John Richard Baldwin, better known by his stage name John Paul Jones, is an English musician and record producer, the bassist and keyboardist in the rock band Led Zeppelin. Prior to forming the band with Jimmy Page in 1968, he was arranger. After the death of drummer John Bonham in 1980, Zeppelin disbanded and Jones developed a solo career, he has collaborated with musicians across a variety of genres, including Josh Homme and Dave Grohl with the supergroup Them Crooked Vultures. John Baldwin was born in Kent, he started playing piano at age six, learning from his father, Joe Baldwin, a pianist and arranger for big bands in the 1940s and 1950s, notably with Ambrose and his Orchestra. His mother was in the music business which allowed the family to perform together touring around England as a vaudeville comedy act, his influences ranged from the blues of Big Bill Broonzy, the jazz of Charles Mingus, to the classical piano of Sergei Rachmaninoff. Because his parents toured, Jones was sent to boarding school at a young age.
He was a student at Christ's College, London where he formally studied music. At the age of 14, Jones became choirmaster and organist at a local church and during that year, he bought his first bass guitar, a Dallas Tuxedo solid body electric followed by multiple basses in which he part exchanged until he bought his 1962 Fender Jazz Bass which he used until 1976; the fluid playing of Chicago musician Phil Upchurch on his You Can't Sit Down LP, which includes a memorable bass solo, is cited by Jones as being his inspiration to take up the instrument. Jones joined his first band, The Deltas, at 15, he played bass for jazz-rock London group, Jett Blacks, a collective that included guitarist John McLaughlin. Jones' big break came in 1962 when he was hired by Jet Harris and Tony Meehan of the successful British group The Shadows for a two-year stint. Shortly before hiring Jones and Meehan had just had a Number 1 hit with "Diamonds" Jones' collaboration with the Shadows nearly prevented the future formation of Led Zeppelin, when the parties engaged in talks about the possibility of Jones replacing their bassist Brian Locking, who left the band in October 1963, but John Rostill was chosen to fill the position.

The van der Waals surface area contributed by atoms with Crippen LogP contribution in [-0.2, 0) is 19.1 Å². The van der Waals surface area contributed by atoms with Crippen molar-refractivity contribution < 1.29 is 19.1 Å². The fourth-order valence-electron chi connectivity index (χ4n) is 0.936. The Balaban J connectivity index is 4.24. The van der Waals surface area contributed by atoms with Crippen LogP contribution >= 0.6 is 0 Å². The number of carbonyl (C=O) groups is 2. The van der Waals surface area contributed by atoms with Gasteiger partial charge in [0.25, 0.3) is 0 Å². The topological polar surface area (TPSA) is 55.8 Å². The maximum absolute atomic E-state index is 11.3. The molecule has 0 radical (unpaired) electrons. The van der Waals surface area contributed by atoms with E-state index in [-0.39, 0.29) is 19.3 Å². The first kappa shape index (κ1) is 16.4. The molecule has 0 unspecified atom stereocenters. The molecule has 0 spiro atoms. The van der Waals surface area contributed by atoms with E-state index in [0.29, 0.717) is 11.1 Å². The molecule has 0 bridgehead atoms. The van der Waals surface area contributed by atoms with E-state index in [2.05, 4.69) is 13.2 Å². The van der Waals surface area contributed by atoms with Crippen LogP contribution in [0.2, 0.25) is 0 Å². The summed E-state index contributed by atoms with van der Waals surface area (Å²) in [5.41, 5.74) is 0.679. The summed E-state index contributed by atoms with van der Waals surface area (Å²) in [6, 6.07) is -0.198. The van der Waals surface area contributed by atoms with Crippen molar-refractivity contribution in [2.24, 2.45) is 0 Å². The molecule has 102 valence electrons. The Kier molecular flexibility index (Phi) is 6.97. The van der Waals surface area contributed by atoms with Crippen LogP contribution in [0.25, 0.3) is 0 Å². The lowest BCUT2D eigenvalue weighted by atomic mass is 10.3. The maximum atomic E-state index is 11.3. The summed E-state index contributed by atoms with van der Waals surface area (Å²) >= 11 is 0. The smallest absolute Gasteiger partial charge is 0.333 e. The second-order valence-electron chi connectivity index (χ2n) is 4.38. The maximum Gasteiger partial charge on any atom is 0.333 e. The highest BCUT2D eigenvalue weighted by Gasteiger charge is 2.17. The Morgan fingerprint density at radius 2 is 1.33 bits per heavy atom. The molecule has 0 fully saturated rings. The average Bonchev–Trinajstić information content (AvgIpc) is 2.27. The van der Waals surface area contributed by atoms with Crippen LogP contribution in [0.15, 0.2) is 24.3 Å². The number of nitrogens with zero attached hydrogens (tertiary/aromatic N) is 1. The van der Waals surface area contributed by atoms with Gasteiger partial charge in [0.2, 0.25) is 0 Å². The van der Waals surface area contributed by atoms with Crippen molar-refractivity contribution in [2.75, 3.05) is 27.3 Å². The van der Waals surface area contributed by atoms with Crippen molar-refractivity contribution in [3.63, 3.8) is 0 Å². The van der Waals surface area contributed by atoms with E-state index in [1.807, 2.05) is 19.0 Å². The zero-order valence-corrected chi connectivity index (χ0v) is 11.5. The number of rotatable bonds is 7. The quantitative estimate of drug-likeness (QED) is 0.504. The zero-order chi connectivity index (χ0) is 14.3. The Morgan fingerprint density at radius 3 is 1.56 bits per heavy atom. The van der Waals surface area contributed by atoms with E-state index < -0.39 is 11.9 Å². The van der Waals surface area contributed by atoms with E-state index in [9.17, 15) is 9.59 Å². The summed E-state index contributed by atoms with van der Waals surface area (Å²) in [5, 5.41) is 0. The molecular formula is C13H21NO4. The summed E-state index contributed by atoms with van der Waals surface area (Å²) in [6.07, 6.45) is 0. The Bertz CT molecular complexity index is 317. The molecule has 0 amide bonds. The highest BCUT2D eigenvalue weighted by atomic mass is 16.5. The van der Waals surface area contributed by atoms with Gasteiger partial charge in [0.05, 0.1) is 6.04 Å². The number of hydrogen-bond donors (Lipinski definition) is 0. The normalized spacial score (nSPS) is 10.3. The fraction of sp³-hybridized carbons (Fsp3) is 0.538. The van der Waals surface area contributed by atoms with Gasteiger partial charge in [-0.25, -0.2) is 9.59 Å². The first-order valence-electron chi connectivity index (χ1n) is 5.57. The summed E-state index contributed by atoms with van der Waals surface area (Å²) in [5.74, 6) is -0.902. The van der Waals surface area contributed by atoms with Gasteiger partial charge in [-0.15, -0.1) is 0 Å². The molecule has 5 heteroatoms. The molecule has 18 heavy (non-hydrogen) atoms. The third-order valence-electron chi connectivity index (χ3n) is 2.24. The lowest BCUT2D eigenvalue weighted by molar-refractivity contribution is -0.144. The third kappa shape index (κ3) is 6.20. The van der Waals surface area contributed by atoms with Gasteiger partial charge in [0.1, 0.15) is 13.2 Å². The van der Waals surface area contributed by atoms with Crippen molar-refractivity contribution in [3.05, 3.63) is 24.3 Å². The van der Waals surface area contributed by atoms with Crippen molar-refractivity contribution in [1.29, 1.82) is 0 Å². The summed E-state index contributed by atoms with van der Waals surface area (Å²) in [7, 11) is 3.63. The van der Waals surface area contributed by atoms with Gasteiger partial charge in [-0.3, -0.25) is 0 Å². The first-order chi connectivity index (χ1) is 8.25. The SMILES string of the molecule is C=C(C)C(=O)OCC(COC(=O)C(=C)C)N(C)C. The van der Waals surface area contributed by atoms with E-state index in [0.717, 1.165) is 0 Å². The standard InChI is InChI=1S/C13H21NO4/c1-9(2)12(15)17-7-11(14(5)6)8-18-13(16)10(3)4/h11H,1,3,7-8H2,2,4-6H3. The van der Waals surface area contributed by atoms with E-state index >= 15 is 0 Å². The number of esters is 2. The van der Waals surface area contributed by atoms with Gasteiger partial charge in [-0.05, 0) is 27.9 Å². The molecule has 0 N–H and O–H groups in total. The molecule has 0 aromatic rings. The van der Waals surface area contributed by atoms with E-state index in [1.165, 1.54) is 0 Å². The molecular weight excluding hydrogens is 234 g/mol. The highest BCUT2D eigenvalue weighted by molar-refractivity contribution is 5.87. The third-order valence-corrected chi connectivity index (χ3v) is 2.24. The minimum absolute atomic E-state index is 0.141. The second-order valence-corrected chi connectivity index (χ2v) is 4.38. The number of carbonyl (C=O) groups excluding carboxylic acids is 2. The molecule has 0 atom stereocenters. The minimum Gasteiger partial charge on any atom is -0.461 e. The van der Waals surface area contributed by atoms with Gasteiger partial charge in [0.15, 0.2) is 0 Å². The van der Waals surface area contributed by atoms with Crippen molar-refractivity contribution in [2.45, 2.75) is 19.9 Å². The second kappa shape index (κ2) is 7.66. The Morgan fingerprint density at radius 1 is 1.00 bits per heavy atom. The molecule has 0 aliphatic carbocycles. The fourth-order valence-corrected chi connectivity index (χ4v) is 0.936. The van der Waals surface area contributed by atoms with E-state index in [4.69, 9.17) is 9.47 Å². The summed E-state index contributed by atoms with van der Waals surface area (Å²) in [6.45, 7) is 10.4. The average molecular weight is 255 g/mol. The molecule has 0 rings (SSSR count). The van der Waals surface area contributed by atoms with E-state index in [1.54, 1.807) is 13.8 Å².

In 1964, on the recommendation of Meehan, Jones began studio session work with Decca Records. From until 1968, he played on hundreds of recording sessions, he soon expanded his studio work by playing keyboards and undertaking general studio direction, resulting in his services coming under much demand. He worked with numerous artists including the Rolling Stones on Their Satanic Majesties Request; as well as recording sessions with Dusty Springfield, Jones played bass for her Talk of the Town series of performances. His arranging and playing on Donovan's "Sunshine Superman" resulted in producer Mickie Most using his services as choice arranger for many of his own projects, with Tom Jones, Wayne Fontana, the Walker Brothers, many others. In 1967, Most, as music supervisor tabbed Jones to arrange the music for Herman's Hermits' theatrical film Mrs. Brown, You've Got a Lovely Daughter, released in January 1968; such was the extent of Jones' studio work – amounting to hundreds of sessions – that he said years that "I can't remember three-quarters of the sessions I was on."It was during his time as a session player that Jones adopted the stage name John Paul Jones.
This name was suggested to him by a friend, Andrew Loog Oldham, who had seen a poster for the 1959 film John Paul Jones in France. He released his first solo recording as John Paul Jones, "Baja" / "A Foggy Day in Vietnam", as a single on Pye Records in April 1964. Jones has stated that, as a session musician, he was completing two and three sessions a day and seven days a week. However, by 1968 he was feeling burnt out due to the heavy workload: "I was arranging 50 or 60 things a month and it was starting to kill me." During his time as a session player, Jones crossed paths with guitarist Jimmy Page, a fellow session veteran. In June 1966, Page joined The Yardbirds, in 1967 Jones contributed to that band's Little Games album; the following winter, during the sessions for Donovan's The Hurdy Gurdy Man, Jones expressed to Page a desire to be part of any projects the guitarist might be planning. That year, The Yardbirds disbanded, leaving Page and bassist Chris Dreja to complete booked Yardbirds dates in Scandinavia.
Before a new band could be assembled, Dreja left to take up photography. Jones, at the suggestion of his wife, asked Page about the vacant position, the guitarist eagerly invited Jones to collaborate. Page explained: I was working at the sessions for Donovan's Hurdy Gurdy Man, John Paul Jones was looking after the musical arrangements. During a break, he asked me, he had a proper music training, he had quite brilliant ideas. I jumped at the chance of getting him. Vocalist Robert Plant and drummer John Bonham joined the two to form a quartet. Dubbed the "New Yardbirds" for the Scandinavian dates, the band soon became known as Led Zeppelin. Jones was responsible for the classic bass lines of the group, notably those in "Ramble On" and "The Lemon Song", shifting time signatures, such as those in "Black Dog"; as half of Led Ze